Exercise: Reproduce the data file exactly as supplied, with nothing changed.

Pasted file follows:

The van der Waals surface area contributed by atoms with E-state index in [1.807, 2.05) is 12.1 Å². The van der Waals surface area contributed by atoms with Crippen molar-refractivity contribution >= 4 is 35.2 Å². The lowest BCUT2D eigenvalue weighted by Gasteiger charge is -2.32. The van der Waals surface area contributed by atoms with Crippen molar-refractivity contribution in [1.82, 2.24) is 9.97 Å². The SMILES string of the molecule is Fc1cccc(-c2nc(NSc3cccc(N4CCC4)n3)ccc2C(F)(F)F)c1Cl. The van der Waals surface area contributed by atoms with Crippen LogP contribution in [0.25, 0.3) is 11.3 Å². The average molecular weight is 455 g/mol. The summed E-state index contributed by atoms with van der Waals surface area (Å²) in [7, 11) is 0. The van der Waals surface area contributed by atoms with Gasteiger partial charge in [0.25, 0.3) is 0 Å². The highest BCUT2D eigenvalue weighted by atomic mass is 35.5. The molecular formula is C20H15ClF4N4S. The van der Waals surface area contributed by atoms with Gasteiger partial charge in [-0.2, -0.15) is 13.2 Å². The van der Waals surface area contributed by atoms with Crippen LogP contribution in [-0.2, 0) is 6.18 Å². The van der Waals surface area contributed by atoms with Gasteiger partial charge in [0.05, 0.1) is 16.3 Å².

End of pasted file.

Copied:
The van der Waals surface area contributed by atoms with E-state index in [1.807, 2.05) is 12.1 Å². The van der Waals surface area contributed by atoms with Crippen molar-refractivity contribution >= 4 is 35.2 Å². The lowest BCUT2D eigenvalue weighted by Gasteiger charge is -2.32. The van der Waals surface area contributed by atoms with Crippen molar-refractivity contribution in [1.82, 2.24) is 9.97 Å². The SMILES string of the molecule is Fc1cccc(-c2nc(NSc3cccc(N4CCC4)n3)ccc2C(F)(F)F)c1Cl. The van der Waals surface area contributed by atoms with Crippen LogP contribution in [0.25, 0.3) is 11.3 Å². The average molecular weight is 455 g/mol. The summed E-state index contributed by atoms with van der Waals surface area (Å²) in [7, 11) is 0. The van der Waals surface area contributed by atoms with Gasteiger partial charge in [0.25, 0.3) is 0 Å². The highest BCUT2D eigenvalue weighted by atomic mass is 35.5. The molecular formula is C20H15ClF4N4S. The van der Waals surface area contributed by atoms with Gasteiger partial charge in [-0.2, -0.15) is 13.2 Å². The van der Waals surface area contributed by atoms with Crippen LogP contribution in [-0.2, 0) is 6.18 Å². The van der Waals surface area contributed by atoms with Gasteiger partial charge in [0.05, 0.1) is 16.3 Å².